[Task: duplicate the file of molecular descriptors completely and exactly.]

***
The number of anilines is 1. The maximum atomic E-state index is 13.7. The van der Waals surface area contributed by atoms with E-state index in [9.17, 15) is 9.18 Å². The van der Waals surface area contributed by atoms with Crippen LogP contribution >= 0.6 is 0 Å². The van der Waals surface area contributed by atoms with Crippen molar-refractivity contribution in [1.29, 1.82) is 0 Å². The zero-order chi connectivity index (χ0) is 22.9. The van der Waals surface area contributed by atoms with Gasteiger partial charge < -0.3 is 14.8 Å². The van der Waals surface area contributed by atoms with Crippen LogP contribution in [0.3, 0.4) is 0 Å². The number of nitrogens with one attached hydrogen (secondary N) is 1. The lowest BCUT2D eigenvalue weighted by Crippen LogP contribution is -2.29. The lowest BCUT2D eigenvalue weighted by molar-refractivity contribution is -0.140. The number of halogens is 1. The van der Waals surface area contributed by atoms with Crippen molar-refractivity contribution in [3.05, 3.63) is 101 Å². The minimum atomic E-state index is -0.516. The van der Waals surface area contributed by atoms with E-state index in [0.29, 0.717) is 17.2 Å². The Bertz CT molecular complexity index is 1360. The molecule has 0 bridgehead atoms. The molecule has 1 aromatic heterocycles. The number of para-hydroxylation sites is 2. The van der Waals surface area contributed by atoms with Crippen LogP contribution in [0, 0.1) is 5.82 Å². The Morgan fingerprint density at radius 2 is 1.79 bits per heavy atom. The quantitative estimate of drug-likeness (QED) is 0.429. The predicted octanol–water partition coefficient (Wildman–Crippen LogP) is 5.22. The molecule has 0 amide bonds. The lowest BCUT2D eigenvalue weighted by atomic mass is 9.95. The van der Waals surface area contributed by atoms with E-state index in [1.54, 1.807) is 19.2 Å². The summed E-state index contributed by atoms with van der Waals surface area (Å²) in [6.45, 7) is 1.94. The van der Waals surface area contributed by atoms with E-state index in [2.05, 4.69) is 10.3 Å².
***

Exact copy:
The number of anilines is 1. The maximum atomic E-state index is 13.7. The van der Waals surface area contributed by atoms with E-state index in [9.17, 15) is 9.18 Å². The van der Waals surface area contributed by atoms with Crippen LogP contribution >= 0.6 is 0 Å². The van der Waals surface area contributed by atoms with Crippen molar-refractivity contribution in [1.29, 1.82) is 0 Å². The zero-order chi connectivity index (χ0) is 22.9. The van der Waals surface area contributed by atoms with Gasteiger partial charge < -0.3 is 14.8 Å². The van der Waals surface area contributed by atoms with Crippen LogP contribution in [0.3, 0.4) is 0 Å². The number of nitrogens with one attached hydrogen (secondary N) is 1. The lowest BCUT2D eigenvalue weighted by Crippen LogP contribution is -2.29. The lowest BCUT2D eigenvalue weighted by molar-refractivity contribution is -0.140. The number of halogens is 1. The van der Waals surface area contributed by atoms with Crippen molar-refractivity contribution in [3.05, 3.63) is 101 Å². The minimum atomic E-state index is -0.516. The van der Waals surface area contributed by atoms with E-state index in [0.29, 0.717) is 17.2 Å². The Bertz CT molecular complexity index is 1360. The molecule has 0 bridgehead atoms. The molecule has 1 aromatic heterocycles. The number of para-hydroxylation sites is 2. The van der Waals surface area contributed by atoms with Crippen LogP contribution in [0, 0.1) is 5.82 Å². The Morgan fingerprint density at radius 2 is 1.79 bits per heavy atom. The quantitative estimate of drug-likeness (QED) is 0.429. The predicted octanol–water partition coefficient (Wildman–Crippen LogP) is 5.22. The molecule has 0 amide bonds. The lowest BCUT2D eigenvalue weighted by atomic mass is 9.95. The van der Waals surface area contributed by atoms with E-state index in [1.54, 1.807) is 19.2 Å². The summed E-state index contributed by atoms with van der Waals surface area (Å²) in [6.45, 7) is 1.94. The van der Waals surface area contributed by atoms with E-state index in [2.05, 4.69) is 10.3 Å².